Station on the Budapest subway
Station on the Budapest subway

Navigating the city by surface streets can be confusing with neighborhood streets seeming laid out like a maze. Many areas have very few streets that are laid out in a square grid pattern but rather seem to zig zag back and forth. For this reason even trying to use a compass heading can be frustrating if you are walking. If you are walking to destinations we recommend using a detailed map or cell phone navigation. Fortunately major tram routes and subways trace prominent paths thru the city easily found at major intersections.

Budapest has a very efficient and inexpensive metropolitan transit system. The best option if you are going to be spending a couple of days in this city, is to get a Metro “day pass” which averages about $6.00 per person per day or less and is available in one, two and three day passes. A day pass operates on a 24-hour cycle so if you buy one at 10:00 am it can be used until 10:00 am the next day. You can purchase them from vending machines but our recommendation is to purchase them from a manned ticket window open during business hours at most major stations. These are usually at major street intersections where you will find there are stairs going underground that are often also the best way to cross large city streets. While an amazing number of Hungarians know a passing amount of English, signage is another story in this city. Finding good signage in English is actually very rare in Budapest. Beside being able to talk to an agent about purchasing the best pass for your needs, they will also give you a complete set of pocket maps with some information brochures in English that are not available at the machines. The metro system is based on individual tickets based on tapping onto trams and busses. If you buy a day pass you do not need to tap on or off the various transports but simply have the passes with you. The truth is that after three or four days of riding rapid transit, nobody ever asked to see our pass.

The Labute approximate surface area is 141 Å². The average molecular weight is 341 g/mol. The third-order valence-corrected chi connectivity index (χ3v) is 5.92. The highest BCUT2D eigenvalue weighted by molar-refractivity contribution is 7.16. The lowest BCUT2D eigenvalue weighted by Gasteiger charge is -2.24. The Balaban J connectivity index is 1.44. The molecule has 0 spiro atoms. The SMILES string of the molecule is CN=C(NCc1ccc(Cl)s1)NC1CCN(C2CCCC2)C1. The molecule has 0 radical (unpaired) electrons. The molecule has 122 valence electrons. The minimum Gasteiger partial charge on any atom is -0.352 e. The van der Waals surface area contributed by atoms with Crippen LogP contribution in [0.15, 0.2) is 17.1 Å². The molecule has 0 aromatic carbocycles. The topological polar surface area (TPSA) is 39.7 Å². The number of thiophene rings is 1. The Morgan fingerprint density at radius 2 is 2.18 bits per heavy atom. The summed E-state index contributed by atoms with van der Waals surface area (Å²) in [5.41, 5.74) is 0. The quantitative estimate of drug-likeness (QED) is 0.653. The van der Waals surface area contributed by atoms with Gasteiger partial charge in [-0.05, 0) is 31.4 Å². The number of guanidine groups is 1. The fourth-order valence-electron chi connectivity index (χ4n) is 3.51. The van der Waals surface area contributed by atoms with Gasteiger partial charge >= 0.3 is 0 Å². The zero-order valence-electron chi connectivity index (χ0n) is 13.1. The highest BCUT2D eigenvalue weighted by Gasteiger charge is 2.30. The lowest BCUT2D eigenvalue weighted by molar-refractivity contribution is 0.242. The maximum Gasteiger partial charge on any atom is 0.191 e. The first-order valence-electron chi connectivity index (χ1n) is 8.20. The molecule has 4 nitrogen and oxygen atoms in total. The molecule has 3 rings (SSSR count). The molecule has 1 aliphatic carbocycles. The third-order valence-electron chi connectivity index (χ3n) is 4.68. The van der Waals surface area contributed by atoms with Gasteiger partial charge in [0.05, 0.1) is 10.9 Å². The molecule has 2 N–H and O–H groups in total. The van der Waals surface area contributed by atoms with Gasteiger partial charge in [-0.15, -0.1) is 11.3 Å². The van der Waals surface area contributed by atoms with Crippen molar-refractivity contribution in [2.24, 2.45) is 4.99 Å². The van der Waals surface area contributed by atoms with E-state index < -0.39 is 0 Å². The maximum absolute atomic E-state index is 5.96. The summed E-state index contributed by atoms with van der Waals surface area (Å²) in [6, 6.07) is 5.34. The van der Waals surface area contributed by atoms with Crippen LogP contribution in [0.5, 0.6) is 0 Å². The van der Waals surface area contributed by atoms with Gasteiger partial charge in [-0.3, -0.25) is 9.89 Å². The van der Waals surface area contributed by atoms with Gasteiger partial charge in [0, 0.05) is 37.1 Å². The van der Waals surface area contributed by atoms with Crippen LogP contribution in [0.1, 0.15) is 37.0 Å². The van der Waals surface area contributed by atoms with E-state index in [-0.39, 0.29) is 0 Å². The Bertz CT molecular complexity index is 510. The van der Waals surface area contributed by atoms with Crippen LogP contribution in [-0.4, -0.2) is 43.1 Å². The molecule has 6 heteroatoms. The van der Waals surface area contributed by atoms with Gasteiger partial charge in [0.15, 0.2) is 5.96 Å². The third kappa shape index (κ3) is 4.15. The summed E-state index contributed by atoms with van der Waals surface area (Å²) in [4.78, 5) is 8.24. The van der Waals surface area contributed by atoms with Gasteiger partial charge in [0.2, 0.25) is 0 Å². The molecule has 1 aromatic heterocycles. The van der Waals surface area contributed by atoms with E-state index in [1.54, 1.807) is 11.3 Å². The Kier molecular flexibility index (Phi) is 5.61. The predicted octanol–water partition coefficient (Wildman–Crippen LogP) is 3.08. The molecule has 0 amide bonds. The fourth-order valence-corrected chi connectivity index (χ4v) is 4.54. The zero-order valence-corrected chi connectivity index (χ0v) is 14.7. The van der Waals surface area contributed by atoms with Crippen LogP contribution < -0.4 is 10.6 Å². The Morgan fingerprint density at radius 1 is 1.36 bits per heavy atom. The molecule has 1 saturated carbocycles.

Tram stop on the Route 4 line

One exception to that was one day we bought a train ticket for an hour trip out to Slovakia which offered a partial discount off the price if we had an active transit pass. The conductor on the train did want to see our metro pass to confirm that we were entitled to the reduced train fare.

Metropolitan transit in Budapest has three primary systems. They are subways, buses and the street trams. The easiest to navigate are the surface trams which are clearly marked on maps by their routes. They also have the advantage of being operated at street level where you can see where you are.

As a visitor think about Budapest as being divided up into several areas of interest. First the city is divided by the Danube River. The east side of the river is the old city of Buda with most areas of interest located within a mile of the river. Much of this terrain is steeply inclined up to the fortifications, the castle and Matthias Church and the old city. There is also a funicular that goes up to the castle level from near the Fisherman’s Bastion.

The west side of the river is the old city of Pest and includes most of the large commercial areas and additional major attractions. Some major sights include St. Stephen’s Basilica, The Hungarian Parliament Building, Hero’s Square as well as a number of major museums and galleries.

There are two primary tram lines designated 4 and 6 inside the central city that cross the river at the Margit bridge and the Erzebet Bridge. These two lines are major routes for people to use going to work and shopping and can get busy at times. Along these routes are the Central Train Station, the Market Hall, the New York Cafe and the Octagon intersection. From Octagon you can switch to the #1 subway line to get to Hero’s Square, the National Museum and or toward the river to the Opera House and a popular restaurant neighborhood.

There is an intersection of tram routes 4 and 6 with the #4 subway line at Jozsef Krt and Rakoczi Ut where you can switch routes and take the subway toward the Danube..

The easiest way we found to use the trams and subways is to know the map location where you get on and count the number of stops to where you are going, Understanding the Hungarian tram and subway announcements is often difficult and reading stop locations can be a challenge. Also station names at the various stations in the subway are poorly marked. For example boarding a west bound subway at the Octagon station and wanting to get off at Heroes Square to visit the gardens simply count five station stops.